Five ways to support Advancing into Analytics (besides buying it)

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I’m launching a book at a weird time. Toward the (one can only hope) end of a pandemic, book sales are booming, but it’s so hard to replicate the experience of even the simplest in-person launch party or tour. Many of us are overwhelmed and uncertain about the future. Maybe the last thing you need is to buy another book for your over-occupied house.

Perhaps you’d like to try out or learn more about the book before you buy it. Or you know others who could benefit from it and would like to spread the word. Heck, maybe someone out there has bought the book and still wants to promote it!

Here are five ways to support Advancing into Analytics… besides, of course, purchasing it. For most of these, I offer some examples — if you have special requests, or other ideas … yours may be better than mine.

For suggestions, referrals, questions, or to get started, please drop me a line or get in touch via the comments.

1. Order it from your library

I’m starting with this one because some of the other ways I suggest to promote the book work best if you’ve already read it.

I request that my library order certain books all the time. Try a web search for Your library name + materials request and you’ll likely find a form to do the same.

Now that you’re there, why not ask your library to purchase the book? Here’s all the info you’ll probably need:

Author: Mount, George
Title: Advancing into Analytics: From Excel to Python and R
Publisher: O’Reilly Media
Release date: April 2021
ISBN-13: 978-1492094340
ISBN-10: 149209434X

I feel like a lot of authors may try to hide this “library loophole” or look down on library purchases… but why? If I can get copies circulating at libraries all over, that’s a fantastic opportunity for readership among people who may not have otherwise engaged with the book. Plus, I’ve often ended up purchasing my own copy of a book that I first found at a library… rentals only last so long.

Keep your eye out on your library’s catalog or any messages you may receive regarding your request… then, happy reading!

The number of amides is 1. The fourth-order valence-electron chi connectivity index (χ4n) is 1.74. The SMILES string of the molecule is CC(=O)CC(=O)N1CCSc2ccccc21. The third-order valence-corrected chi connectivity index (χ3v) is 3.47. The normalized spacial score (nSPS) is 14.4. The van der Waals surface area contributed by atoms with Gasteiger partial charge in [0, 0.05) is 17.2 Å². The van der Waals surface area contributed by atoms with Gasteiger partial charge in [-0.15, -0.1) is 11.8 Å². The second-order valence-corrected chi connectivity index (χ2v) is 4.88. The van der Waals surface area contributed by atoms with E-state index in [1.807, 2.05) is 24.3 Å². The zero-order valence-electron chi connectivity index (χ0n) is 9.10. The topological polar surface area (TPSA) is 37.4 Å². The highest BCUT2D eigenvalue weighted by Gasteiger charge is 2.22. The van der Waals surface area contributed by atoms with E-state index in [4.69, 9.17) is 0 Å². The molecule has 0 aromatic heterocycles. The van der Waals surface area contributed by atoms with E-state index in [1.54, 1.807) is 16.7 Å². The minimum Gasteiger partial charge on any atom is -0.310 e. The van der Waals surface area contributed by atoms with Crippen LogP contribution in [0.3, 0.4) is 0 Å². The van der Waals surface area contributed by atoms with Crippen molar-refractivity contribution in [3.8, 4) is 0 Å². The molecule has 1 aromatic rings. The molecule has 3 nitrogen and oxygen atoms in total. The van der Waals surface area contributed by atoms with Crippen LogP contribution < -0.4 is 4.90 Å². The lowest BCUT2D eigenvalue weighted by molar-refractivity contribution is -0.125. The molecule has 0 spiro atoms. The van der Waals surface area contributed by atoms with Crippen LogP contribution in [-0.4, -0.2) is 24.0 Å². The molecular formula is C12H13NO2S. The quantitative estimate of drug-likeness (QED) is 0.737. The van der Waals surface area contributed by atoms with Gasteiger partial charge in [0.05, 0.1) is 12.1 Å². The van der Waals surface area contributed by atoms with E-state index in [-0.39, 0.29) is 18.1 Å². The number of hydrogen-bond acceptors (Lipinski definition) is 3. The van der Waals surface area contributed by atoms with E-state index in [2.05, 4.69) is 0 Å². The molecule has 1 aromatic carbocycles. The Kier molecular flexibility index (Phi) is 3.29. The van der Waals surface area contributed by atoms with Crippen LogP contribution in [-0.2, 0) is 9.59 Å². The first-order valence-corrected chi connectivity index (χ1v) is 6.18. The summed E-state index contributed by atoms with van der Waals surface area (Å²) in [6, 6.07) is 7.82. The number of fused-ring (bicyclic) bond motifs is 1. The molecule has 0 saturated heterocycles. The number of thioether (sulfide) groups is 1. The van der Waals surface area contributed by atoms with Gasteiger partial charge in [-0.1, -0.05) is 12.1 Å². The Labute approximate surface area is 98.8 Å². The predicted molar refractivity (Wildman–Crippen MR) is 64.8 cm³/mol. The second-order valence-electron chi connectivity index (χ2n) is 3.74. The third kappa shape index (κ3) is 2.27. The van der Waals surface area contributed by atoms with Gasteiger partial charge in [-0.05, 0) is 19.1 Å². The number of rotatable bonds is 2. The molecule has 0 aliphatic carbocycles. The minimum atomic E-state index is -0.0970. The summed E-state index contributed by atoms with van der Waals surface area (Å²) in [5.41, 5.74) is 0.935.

2. Promote it synchronously

“Synchronous” is a pretentious way to say events that are delivered in real time. In the good old days, this may have meant a tour where I gave a talk, signed copies, and treated you to some cocktail peanuts. Right now, it means a “virtual” book tour, which means you don’t have to leave the house… but the peanuts are on you. 

Some opportunities for stops on this tour are: 


Are you part of a meetup that discusses data analytics, Excel, R, Python, or related fields (data science, business intelligence, etc.)? I’d love to present to you online. Most meetups ask speakers to present for 45-60 mins and then take questions. 

I am ready, and I want to make these meetups as helpful and interactive as possible, to avoid Zoom stupor. If people in your meetup have never coded Python before, I can change that by the end of the hour with the use of some pretty cool online tools.

Live streams (YouTube, LinkedIn, Twitch etc.)

Some but not all of these live streams are more impromptu, shorter, and informal than a full-on meetup. I can come onto your stream and demo some of my favorite Excel hacks, or answer questions in a mini-interview about getting started in analytics with R or Python.

Audio streams

I’ve been hopping onto Clubhouse recently; this drop-in call app is oddly compelling and can somehow feel more intimate than a video stream. Since screensharing is impossible here, a conceptual Q&A discussion about careers in analytics or the world of techincal publishing are some good fits.

Work, school, or library events

Many libraries have “author series” where writers read, discuss, and sign their book. If you’re a student in a class or club related to analytics, those groups are usually on the prowl for professional voices. Finally, many offices, either through employee resource groups or formal learning & development initiatives, will feature authors for workshops or other sessions. Ask around at your place of work, study, or local library for author opportunities.